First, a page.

Will J. McLean, PhD; Xiaolei Yin, PhD; Albert SB Edge, PhD, Jeffrey M. Karp, Robert Langer, ScD
Sensory hair cells are the cells within our ear that detect sound. They do this when sound pressure causes a deflection of hair-like cilia on their surface. Death of these cells by loud noise or toxic drugs leads to hearing loss.
This a confocal image showing a high purity population of hundreds of sensory hair cells generated from a single inner ear progenitor cell. Cyan shows the cell bodies, while pink/red is the cilia that detect sound.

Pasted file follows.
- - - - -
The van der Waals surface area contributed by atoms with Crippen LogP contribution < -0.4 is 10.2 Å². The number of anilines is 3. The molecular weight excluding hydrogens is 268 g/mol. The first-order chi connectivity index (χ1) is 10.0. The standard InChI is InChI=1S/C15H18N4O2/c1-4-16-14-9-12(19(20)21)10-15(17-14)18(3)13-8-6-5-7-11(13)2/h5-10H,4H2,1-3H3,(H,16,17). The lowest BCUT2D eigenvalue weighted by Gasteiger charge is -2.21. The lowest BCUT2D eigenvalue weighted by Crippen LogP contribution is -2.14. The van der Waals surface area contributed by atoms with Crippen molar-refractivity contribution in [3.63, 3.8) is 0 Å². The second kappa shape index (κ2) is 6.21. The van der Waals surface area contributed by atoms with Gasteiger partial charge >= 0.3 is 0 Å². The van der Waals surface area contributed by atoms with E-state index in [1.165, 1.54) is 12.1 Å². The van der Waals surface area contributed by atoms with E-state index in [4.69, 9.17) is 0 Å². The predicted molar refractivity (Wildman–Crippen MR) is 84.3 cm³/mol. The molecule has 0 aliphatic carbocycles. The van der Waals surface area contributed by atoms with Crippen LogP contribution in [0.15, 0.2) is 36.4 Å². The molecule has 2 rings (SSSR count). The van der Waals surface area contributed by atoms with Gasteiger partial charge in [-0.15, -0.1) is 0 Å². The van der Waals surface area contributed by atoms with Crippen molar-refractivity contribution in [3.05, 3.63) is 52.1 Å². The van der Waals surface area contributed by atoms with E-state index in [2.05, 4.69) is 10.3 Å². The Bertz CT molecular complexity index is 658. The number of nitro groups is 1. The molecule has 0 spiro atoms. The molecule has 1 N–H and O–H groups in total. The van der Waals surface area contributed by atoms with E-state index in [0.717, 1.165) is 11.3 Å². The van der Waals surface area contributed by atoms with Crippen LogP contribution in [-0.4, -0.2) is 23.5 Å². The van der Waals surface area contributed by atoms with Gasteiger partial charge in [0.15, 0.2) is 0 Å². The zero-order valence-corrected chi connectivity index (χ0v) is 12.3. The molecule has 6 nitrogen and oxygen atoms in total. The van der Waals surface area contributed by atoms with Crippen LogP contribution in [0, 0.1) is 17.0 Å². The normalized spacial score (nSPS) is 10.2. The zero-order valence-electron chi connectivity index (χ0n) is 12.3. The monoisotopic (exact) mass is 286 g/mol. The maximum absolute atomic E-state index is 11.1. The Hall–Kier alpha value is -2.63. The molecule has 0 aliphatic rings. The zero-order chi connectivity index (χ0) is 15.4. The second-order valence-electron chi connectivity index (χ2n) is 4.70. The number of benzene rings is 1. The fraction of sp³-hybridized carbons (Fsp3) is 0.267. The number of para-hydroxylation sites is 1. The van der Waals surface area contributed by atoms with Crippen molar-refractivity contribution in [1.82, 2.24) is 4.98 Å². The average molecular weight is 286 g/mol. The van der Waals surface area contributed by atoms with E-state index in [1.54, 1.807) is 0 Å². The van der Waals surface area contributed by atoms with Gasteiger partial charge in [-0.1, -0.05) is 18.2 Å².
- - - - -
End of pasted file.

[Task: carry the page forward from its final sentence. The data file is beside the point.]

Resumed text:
This image was taken to assess whether inner ear sensory hair cells could be created in large numbers from first propagating inner ear progenitor cells with small molecules, then subsequently converting them into sensory hair cells with a different combination of small molecules. This image was also taken to show that the cells have all the correct structural components to detect sound. The overall goal was to understand how to control cell fate with small molecules to drive regeneration of the cells that sense sound within the inner ear.